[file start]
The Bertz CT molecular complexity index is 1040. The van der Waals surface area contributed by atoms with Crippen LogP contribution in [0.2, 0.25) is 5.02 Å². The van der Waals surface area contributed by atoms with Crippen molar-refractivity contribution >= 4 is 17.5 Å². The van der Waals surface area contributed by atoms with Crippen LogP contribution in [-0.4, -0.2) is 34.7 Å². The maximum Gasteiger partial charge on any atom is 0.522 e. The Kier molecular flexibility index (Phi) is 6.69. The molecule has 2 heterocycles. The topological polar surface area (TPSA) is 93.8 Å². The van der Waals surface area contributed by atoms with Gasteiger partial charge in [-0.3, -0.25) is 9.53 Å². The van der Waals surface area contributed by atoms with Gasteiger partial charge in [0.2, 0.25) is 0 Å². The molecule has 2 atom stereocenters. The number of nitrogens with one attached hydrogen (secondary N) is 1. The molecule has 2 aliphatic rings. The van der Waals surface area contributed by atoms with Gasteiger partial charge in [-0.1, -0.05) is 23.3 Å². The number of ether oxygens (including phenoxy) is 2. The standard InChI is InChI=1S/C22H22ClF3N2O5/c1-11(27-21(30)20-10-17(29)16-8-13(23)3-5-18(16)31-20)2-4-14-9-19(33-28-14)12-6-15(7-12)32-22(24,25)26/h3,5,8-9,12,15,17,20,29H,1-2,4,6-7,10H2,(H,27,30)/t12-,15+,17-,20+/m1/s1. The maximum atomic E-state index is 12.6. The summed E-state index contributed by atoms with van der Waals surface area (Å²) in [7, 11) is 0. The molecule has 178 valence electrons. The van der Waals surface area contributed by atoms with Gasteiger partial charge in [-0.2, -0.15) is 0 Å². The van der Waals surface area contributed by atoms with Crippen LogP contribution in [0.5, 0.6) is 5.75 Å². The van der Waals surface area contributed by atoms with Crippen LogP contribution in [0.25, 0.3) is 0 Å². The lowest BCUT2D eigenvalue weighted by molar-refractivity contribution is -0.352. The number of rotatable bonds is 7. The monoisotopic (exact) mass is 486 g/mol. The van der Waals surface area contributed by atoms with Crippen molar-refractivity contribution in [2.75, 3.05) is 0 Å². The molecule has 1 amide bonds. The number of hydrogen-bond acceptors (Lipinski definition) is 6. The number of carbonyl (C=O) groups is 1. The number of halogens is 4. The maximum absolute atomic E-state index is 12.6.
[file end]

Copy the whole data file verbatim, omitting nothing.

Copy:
The Bertz CT molecular complexity index is 1040. The van der Waals surface area contributed by atoms with Crippen LogP contribution in [0.2, 0.25) is 5.02 Å². The van der Waals surface area contributed by atoms with Crippen molar-refractivity contribution >= 4 is 17.5 Å². The van der Waals surface area contributed by atoms with Crippen LogP contribution in [-0.4, -0.2) is 34.7 Å². The maximum Gasteiger partial charge on any atom is 0.522 e. The Kier molecular flexibility index (Phi) is 6.69. The molecule has 2 heterocycles. The topological polar surface area (TPSA) is 93.8 Å². The van der Waals surface area contributed by atoms with Gasteiger partial charge in [-0.3, -0.25) is 9.53 Å². The van der Waals surface area contributed by atoms with Gasteiger partial charge in [0.2, 0.25) is 0 Å². The molecule has 2 atom stereocenters. The number of nitrogens with one attached hydrogen (secondary N) is 1. The molecule has 2 aliphatic rings. The van der Waals surface area contributed by atoms with Gasteiger partial charge in [-0.1, -0.05) is 23.3 Å². The number of ether oxygens (including phenoxy) is 2. The standard InChI is InChI=1S/C22H22ClF3N2O5/c1-11(27-21(30)20-10-17(29)16-8-13(23)3-5-18(16)31-20)2-4-14-9-19(33-28-14)12-6-15(7-12)32-22(24,25)26/h3,5,8-9,12,15,17,20,29H,1-2,4,6-7,10H2,(H,27,30)/t12-,15+,17-,20+/m1/s1. The maximum atomic E-state index is 12.6. The summed E-state index contributed by atoms with van der Waals surface area (Å²) in [7, 11) is 0. The molecule has 178 valence electrons. The van der Waals surface area contributed by atoms with Gasteiger partial charge in [-0.2, -0.15) is 0 Å². The van der Waals surface area contributed by atoms with Crippen LogP contribution in [0.5, 0.6) is 5.75 Å². The van der Waals surface area contributed by atoms with Crippen LogP contribution in [0.25, 0.3) is 0 Å². The lowest BCUT2D eigenvalue weighted by molar-refractivity contribution is -0.352. The number of rotatable bonds is 7. The monoisotopic (exact) mass is 486 g/mol. The van der Waals surface area contributed by atoms with Crippen molar-refractivity contribution in [2.75, 3.05) is 0 Å². The molecule has 1 amide bonds. The number of hydrogen-bond acceptors (Lipinski definition) is 6. The number of carbonyl (C=O) groups is 1. The number of halogens is 4. The maximum absolute atomic E-state index is 12.6.